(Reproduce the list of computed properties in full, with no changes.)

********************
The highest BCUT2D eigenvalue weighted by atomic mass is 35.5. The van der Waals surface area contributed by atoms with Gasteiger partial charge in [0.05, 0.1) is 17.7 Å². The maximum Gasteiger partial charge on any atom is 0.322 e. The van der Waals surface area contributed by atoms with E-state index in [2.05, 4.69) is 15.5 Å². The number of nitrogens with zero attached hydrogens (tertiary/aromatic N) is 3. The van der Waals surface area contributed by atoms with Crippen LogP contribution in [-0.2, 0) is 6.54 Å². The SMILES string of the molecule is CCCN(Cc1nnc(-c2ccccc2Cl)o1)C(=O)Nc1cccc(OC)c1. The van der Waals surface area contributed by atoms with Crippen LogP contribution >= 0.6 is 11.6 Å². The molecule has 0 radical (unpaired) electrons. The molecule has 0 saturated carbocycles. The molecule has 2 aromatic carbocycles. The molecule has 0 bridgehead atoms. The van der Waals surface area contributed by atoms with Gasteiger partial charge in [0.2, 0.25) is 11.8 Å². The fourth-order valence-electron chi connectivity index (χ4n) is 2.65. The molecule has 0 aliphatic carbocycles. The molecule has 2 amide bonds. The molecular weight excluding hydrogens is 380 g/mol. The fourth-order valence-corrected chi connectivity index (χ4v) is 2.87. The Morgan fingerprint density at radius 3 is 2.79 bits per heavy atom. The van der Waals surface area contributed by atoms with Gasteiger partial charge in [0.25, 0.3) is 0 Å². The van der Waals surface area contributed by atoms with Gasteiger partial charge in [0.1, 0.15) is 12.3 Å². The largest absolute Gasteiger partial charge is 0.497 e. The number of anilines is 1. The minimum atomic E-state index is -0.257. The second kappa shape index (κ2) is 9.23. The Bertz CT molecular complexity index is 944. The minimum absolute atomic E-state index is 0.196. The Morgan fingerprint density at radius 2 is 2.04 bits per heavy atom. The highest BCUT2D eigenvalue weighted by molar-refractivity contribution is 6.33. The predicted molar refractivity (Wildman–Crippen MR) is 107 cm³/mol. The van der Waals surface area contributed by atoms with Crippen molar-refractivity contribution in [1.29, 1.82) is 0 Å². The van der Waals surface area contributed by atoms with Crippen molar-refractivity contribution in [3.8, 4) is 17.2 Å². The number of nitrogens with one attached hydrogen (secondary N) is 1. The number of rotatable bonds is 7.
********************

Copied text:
The highest BCUT2D eigenvalue weighted by atomic mass is 35.5. The van der Waals surface area contributed by atoms with Gasteiger partial charge in [0.05, 0.1) is 17.7 Å². The maximum Gasteiger partial charge on any atom is 0.322 e. The van der Waals surface area contributed by atoms with E-state index in [2.05, 4.69) is 15.5 Å². The number of nitrogens with zero attached hydrogens (tertiary/aromatic N) is 3. The van der Waals surface area contributed by atoms with Crippen LogP contribution in [-0.2, 0) is 6.54 Å². The SMILES string of the molecule is CCCN(Cc1nnc(-c2ccccc2Cl)o1)C(=O)Nc1cccc(OC)c1. The van der Waals surface area contributed by atoms with Crippen LogP contribution >= 0.6 is 11.6 Å². The molecule has 0 radical (unpaired) electrons. The molecule has 0 saturated carbocycles. The molecule has 2 aromatic carbocycles. The molecule has 0 bridgehead atoms. The van der Waals surface area contributed by atoms with Gasteiger partial charge in [0.2, 0.25) is 11.8 Å². The fourth-order valence-electron chi connectivity index (χ4n) is 2.65. The molecule has 0 aliphatic carbocycles. The molecule has 2 amide bonds. The molecular weight excluding hydrogens is 380 g/mol. The fourth-order valence-corrected chi connectivity index (χ4v) is 2.87. The Morgan fingerprint density at radius 3 is 2.79 bits per heavy atom. The van der Waals surface area contributed by atoms with Gasteiger partial charge in [0.25, 0.3) is 0 Å². The van der Waals surface area contributed by atoms with Gasteiger partial charge in [0.1, 0.15) is 12.3 Å². The largest absolute Gasteiger partial charge is 0.497 e. The number of anilines is 1. The minimum atomic E-state index is -0.257. The second kappa shape index (κ2) is 9.23. The Bertz CT molecular complexity index is 944. The minimum absolute atomic E-state index is 0.196. The Morgan fingerprint density at radius 2 is 2.04 bits per heavy atom. The highest BCUT2D eigenvalue weighted by molar-refractivity contribution is 6.33. The predicted molar refractivity (Wildman–Crippen MR) is 107 cm³/mol. The van der Waals surface area contributed by atoms with Crippen molar-refractivity contribution in [1.29, 1.82) is 0 Å². The van der Waals surface area contributed by atoms with Crippen molar-refractivity contribution in [3.8, 4) is 17.2 Å². The number of nitrogens with one attached hydrogen (secondary N) is 1. The number of rotatable bonds is 7.